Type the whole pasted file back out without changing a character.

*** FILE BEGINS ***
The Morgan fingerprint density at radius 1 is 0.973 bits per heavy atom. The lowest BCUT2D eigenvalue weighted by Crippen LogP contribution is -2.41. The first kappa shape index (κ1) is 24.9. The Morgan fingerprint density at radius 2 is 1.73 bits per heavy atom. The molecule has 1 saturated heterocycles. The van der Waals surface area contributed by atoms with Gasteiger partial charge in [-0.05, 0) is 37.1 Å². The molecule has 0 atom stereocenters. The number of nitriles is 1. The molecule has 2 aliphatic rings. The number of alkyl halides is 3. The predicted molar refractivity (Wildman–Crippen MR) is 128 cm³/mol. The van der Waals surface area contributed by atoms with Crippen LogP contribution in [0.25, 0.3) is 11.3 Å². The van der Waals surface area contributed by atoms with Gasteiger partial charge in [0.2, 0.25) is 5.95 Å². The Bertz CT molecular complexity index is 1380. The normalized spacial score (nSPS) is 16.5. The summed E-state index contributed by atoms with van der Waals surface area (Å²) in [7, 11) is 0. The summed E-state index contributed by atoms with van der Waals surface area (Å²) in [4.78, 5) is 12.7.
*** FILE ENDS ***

The Morgan fingerprint density at radius 1 is 0.973 bits per heavy atom. The lowest BCUT2D eigenvalue weighted by Crippen LogP contribution is -2.41. The first kappa shape index (κ1) is 24.9. The Morgan fingerprint density at radius 2 is 1.73 bits per heavy atom. The molecule has 1 saturated heterocycles. The van der Waals surface area contributed by atoms with Gasteiger partial charge in [-0.05, 0) is 37.1 Å². The molecule has 0 atom stereocenters. The number of nitriles is 1. The molecule has 2 aliphatic rings. The number of alkyl halides is 3. The predicted molar refractivity (Wildman–Crippen MR) is 128 cm³/mol. The van der Waals surface area contributed by atoms with Crippen LogP contribution in [0.25, 0.3) is 11.3 Å². The van der Waals surface area contributed by atoms with Gasteiger partial charge in [0.2, 0.25) is 5.95 Å². The Bertz CT molecular complexity index is 1380. The normalized spacial score (nSPS) is 16.5. The summed E-state index contributed by atoms with van der Waals surface area (Å²) in [7, 11) is 0. The summed E-state index contributed by atoms with van der Waals surface area (Å²) in [4.78, 5) is 12.7.